Let's Play Two is a live album and concert film by American alternative rock band Pearl Jam. The album was released on September 29, 2017, with the concert film being released on November 17, 2017. The footage and songs were recorded at the band's shows at Wrigley Field during their 2016 tour.Live at the Cavern Club
Live at the Cavern Club is a 1999 concert film starring Paul McCartney. It was filmed on 14 December 1999, during his concert at the Cavern Club, in Liverpool, England, and it was directed by Geoff Wonfor. On stage with McCartney were David Gilmour, Mick Green, Ian Paice, Pete Wingfield, and Chris Hall. The DVD earned Gold status in Australia.Monty Python Live
This article is about a DVD set. For the 2009 book of the same name, see Monty Python Live!. For the 2014 stage show, see Monty Python Live (Mostly).Monty Python Live is a two-disc DVD set featuring three TV specials and a live concert film of the British comedy group Monty Python. The set includes:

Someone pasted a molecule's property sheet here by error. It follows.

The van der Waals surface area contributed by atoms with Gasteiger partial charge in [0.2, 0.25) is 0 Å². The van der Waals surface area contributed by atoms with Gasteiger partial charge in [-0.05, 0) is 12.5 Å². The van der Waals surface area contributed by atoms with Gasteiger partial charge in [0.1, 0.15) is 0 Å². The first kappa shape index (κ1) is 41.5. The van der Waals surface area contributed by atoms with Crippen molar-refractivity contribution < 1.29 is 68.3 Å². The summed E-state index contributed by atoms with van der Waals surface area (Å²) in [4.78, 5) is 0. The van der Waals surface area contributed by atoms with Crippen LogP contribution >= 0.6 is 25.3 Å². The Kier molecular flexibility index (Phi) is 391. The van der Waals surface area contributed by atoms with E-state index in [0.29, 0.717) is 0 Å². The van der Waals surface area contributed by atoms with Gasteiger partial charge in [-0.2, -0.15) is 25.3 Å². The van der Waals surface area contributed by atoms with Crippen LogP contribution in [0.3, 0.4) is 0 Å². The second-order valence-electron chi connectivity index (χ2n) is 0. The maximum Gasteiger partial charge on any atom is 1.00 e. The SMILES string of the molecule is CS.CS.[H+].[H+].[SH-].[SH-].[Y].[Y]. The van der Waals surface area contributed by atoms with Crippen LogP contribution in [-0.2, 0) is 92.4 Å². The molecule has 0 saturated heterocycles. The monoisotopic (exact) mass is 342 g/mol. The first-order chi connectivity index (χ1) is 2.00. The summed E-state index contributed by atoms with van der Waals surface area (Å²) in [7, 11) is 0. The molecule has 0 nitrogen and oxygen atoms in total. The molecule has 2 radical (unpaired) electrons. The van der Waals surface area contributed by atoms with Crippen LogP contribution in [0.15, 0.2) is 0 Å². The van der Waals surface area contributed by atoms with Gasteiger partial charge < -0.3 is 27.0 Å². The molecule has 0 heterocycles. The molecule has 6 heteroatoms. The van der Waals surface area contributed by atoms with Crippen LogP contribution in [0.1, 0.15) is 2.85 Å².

Monty Python Live at the Hollywood Bowl
Parrot Sketch Not Included – 20 Years of Monty Python
Monty Python Live at Aspen
The first episode of Monty Python's Fliegender ZirkusNeil Young Trunk Show
Neil Young Trunk Show is a 2009 documentary and concert film by Jonathan Demme, featuring Neil Young.
It is, along with Neil Young: Heart of Gold (2006) and Neil Young Journeys (2012), part of a Neil Young trilogy being created by Demme.Shadows and Light (Joni Mitchell album)
Shadows and Light is a 1980 live double album by the Canadian singer-songwriter Joni Mitchell. It was recorded at the Santa Barbara Bowl in September 1979 on Mitchell's Mingus tour. A film of the concert was also released on VHS, LaserDisc and DVD.Stop Making Sense